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Rents continue to decrease in Abu Dhabi

Abu Dhabi, November 23, 2010

Rents have continued to decline across Abu Dhabi, according to the November Leasing Guide for the city released by Landmark Advisory.

“As expected, lease rates have continued to decline since our last lease guide in July 2010. This has impacted some areas more than others, particularly those where new supply is being delivered,” explained Jesse Downs, director of Research & Advisory, Landmark Advisory.

“Going forward, lease rates will need to compete with Dubai, as there is currently oversupply in that market, causing steep price declines, coupled with better quality than is available in the capital.”

Landmark Advisory recommends that landlords need to be acutely aware of the market when considering how to price their units. “New developments such as Al Bandar and Marina Square have the potential to create competition for both the current Abu Dhabi market and the Dubai market. These new developments will upset the market, leading to a complete recalibration of rents around the new developments, which often offer better amenities and facilities,” said Downs.

The report identifies that the capital needs to compete on an infrastructural level with Dubai before people will show preference to living there.

“Rents in Abu Dhabi continue to be closely linked to rents in Dubai. New tenants in Abu Dhabi and existing tenants not protected by rental increases on their old contracts, are no longer prepared to accept sub-standard quality for premium prices leading to a significant decline in rents for those units,” added Landmark’s Abu Dhabi branch manager Hesham Ikhwan.

“With rents continuing to fall in Dubai, rents in Abu Dhabi – especially for the lower quality on-island buildings – will need to decline further to continue to attract demand,” added Downs.

“Abu Dhabi faces additional challenges in retaining and attracting new demand to the capital, infrastructural issues, such as traffic, parking and schools, all need to be addressed to optimise demand.”

In terms of apartments, rental rates in Abu Dhabi have declined throughout with only few exceptions, with an overall average decline of 5 per cent.The biggest on-island declines were in the Corniche area, where rents fell by 16 per cent.

“Here, in particular, new supply has resulted in intense competition from those landlords looking to poach tenants from older buildings where the quality in no way matches the rent being charged,” explained Downs.

“Those Landlords of older or poorer quality buildings, who now have vacancies, are being forced to lower their apartment rents significantly in order to attract demand.”

The November report found that as a result of the new supply being delivered, tenants are no longer willing to pay Abu Dhabi premiums for low quality units. This has been exacerbated by new higher quality off-island supply and continued rent declines in Dubai, as people show a willingness to commute.

“The handover of Al Bandar, and imminent delivery of other off-island supply such as Marina Square, will only deteriorate on-island apartment rents, especially those of lower quality. These new communities should generate demand once handovers are completed as the fit out and community integration of the developments is significantly superior to the vast majority of on-island supply,” said Downs.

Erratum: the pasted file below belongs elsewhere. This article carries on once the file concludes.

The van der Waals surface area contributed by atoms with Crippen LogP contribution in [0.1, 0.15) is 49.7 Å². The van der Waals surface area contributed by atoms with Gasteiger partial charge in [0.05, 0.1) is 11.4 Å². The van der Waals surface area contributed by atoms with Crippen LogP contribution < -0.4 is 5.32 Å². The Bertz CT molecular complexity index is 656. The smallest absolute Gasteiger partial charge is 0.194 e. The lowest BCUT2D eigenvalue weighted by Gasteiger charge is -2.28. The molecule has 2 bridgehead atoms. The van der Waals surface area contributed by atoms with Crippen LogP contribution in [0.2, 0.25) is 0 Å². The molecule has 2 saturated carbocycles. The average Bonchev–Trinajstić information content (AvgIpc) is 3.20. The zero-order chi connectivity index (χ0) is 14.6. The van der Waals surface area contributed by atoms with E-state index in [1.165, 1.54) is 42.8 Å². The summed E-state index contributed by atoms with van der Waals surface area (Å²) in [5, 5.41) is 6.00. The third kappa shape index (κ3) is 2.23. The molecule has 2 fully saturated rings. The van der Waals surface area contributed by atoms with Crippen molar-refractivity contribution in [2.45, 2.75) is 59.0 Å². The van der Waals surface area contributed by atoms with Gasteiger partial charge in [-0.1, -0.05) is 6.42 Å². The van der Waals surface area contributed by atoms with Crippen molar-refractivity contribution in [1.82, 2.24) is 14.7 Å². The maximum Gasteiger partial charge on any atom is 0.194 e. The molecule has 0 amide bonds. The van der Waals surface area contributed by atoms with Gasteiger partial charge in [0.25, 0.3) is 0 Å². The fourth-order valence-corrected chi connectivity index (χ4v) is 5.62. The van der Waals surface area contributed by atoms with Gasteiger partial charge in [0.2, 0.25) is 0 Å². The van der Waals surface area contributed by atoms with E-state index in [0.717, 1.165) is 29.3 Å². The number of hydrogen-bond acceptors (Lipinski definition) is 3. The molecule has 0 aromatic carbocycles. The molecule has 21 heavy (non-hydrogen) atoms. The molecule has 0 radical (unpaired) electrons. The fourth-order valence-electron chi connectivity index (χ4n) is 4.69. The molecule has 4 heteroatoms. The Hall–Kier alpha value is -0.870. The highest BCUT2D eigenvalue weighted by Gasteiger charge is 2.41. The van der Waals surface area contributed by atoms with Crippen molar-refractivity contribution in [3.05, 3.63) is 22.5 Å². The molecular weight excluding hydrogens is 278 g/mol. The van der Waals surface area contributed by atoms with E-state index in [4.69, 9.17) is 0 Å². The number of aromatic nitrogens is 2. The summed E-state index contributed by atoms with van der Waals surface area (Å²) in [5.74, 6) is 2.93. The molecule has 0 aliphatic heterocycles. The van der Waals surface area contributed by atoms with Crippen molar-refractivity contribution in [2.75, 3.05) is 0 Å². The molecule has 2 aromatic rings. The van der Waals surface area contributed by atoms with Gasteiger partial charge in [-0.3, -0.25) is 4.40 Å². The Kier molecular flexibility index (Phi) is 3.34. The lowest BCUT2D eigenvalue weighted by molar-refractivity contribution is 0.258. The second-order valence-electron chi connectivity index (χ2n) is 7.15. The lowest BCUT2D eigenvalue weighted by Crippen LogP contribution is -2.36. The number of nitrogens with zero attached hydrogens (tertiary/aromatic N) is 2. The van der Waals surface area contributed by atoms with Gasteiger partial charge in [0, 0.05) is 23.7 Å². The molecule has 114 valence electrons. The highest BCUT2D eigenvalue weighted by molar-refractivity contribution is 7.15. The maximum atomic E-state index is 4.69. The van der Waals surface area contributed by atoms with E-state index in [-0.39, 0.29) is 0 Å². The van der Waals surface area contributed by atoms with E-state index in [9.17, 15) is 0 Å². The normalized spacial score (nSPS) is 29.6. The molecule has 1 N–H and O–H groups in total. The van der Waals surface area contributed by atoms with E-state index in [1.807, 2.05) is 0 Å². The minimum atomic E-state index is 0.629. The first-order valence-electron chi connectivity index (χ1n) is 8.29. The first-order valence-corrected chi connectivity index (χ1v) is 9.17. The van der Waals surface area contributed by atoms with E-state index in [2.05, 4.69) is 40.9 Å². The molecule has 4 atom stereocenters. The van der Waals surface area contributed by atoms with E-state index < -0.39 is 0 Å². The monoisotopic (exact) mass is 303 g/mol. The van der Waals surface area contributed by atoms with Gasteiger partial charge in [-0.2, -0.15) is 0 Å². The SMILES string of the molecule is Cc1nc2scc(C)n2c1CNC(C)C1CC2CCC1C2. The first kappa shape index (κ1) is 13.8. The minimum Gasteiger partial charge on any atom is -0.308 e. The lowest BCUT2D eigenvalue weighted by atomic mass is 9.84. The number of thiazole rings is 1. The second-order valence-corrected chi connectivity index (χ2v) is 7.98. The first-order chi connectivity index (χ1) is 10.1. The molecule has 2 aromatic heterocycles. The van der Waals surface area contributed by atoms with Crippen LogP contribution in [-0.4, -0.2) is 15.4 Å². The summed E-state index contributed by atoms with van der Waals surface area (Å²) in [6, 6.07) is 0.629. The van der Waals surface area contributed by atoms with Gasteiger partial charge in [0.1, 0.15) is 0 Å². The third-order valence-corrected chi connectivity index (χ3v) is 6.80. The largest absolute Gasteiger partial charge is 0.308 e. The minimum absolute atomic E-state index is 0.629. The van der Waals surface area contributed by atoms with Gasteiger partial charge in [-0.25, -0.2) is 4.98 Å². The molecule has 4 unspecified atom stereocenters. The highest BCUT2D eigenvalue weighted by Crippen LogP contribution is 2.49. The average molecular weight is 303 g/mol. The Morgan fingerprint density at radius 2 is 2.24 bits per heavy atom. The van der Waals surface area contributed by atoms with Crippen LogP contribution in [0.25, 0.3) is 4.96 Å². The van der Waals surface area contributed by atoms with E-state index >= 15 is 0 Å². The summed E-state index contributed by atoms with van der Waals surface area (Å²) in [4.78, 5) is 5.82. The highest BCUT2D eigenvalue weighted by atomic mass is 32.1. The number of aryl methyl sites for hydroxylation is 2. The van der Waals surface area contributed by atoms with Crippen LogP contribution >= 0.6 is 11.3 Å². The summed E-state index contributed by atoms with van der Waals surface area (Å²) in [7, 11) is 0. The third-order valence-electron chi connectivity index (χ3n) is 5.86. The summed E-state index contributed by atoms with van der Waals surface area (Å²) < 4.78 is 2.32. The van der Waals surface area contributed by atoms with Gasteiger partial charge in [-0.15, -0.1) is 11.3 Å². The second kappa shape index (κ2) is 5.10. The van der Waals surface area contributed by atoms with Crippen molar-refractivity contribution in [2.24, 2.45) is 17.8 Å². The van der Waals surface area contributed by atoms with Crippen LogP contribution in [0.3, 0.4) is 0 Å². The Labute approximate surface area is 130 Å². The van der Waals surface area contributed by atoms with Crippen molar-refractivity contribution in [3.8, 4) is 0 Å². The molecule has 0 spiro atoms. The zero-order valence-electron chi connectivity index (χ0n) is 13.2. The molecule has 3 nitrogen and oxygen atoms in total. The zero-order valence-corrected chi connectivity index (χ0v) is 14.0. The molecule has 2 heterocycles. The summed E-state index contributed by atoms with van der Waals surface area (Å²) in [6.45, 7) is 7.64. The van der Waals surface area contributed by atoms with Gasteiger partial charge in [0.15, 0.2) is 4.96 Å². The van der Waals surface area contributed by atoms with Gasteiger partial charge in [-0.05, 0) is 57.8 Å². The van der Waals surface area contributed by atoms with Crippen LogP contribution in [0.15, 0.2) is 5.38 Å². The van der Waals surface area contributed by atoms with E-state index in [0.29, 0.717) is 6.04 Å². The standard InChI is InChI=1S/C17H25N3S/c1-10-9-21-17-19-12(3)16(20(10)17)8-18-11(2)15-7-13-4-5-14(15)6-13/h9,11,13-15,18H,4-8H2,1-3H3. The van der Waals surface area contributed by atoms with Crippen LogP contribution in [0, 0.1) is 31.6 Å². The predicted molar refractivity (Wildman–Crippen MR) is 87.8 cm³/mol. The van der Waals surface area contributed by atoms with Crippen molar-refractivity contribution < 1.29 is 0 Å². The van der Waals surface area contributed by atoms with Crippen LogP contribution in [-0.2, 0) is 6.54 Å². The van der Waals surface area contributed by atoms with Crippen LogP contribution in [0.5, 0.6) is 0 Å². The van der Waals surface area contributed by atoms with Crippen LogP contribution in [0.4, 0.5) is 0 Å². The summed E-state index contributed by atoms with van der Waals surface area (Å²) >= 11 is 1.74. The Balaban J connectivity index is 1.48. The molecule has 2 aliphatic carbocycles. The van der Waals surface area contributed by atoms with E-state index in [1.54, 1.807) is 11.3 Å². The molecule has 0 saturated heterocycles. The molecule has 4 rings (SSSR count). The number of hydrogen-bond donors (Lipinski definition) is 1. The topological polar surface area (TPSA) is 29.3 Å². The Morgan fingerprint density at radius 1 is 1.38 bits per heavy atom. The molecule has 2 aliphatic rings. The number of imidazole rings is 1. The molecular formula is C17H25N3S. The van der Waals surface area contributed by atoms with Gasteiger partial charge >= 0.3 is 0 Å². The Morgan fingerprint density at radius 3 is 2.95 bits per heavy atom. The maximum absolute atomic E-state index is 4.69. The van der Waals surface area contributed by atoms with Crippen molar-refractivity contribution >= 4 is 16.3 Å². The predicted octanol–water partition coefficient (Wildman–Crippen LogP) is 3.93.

Turning to villas, off-island villas saw the largest decline of 4 per cent overall, with Al Reef villas predominantly suffering, experiencing a 15 per cent decline due to factors such as disappointing quality, inconvenient location and landlord competition. According to Landmark Advisory, the majority of landlords in this area are expatriates, meaning that they are more interested in continued cash flow rather than holding out for higher rents. In contrast, Golf Gardens witnessed a marginal increase.

“This is symptomatic of the problems landlords of off-island properties face,” explained Downs.

“Being located off-island means they are more susceptible to commuter demand and there is very little demand for some of the larger off-island villas. The cost of renting a large villa is prohibitively expensive for many. However, those who can afford these large villas are now spoilt by choice in Dubai and most would rather do the additional commute from Dubai to enjoy a higher quality lifestyle, as well as higher quality units for comparable or cheaper rents. As such, demand for large off-island villas is very limited.”

The latest guide found that commercial rents have fallen 6 per cent since June 2010, however this was exacerbated by an extreme 23 per cent decline on-island. According to Landmark Advisory, the majority of companies prefer to remain in their existing offices while they wait for further price reductions and higher quality supply.

“Landlords are attracting new tenants by offering lower lease rates, longer term leases, and increased incentives such as rent free periods, fit-out allowances, and increased cheque options. Going forward, location and incentives are set to play a key role in attracting tenants within the commercial sector,” concluded Downs.-TradeArabia News Service




Tags: abu dhabi | property | real estate | Housing | Leasing | Rentals | Landmark Advisory |

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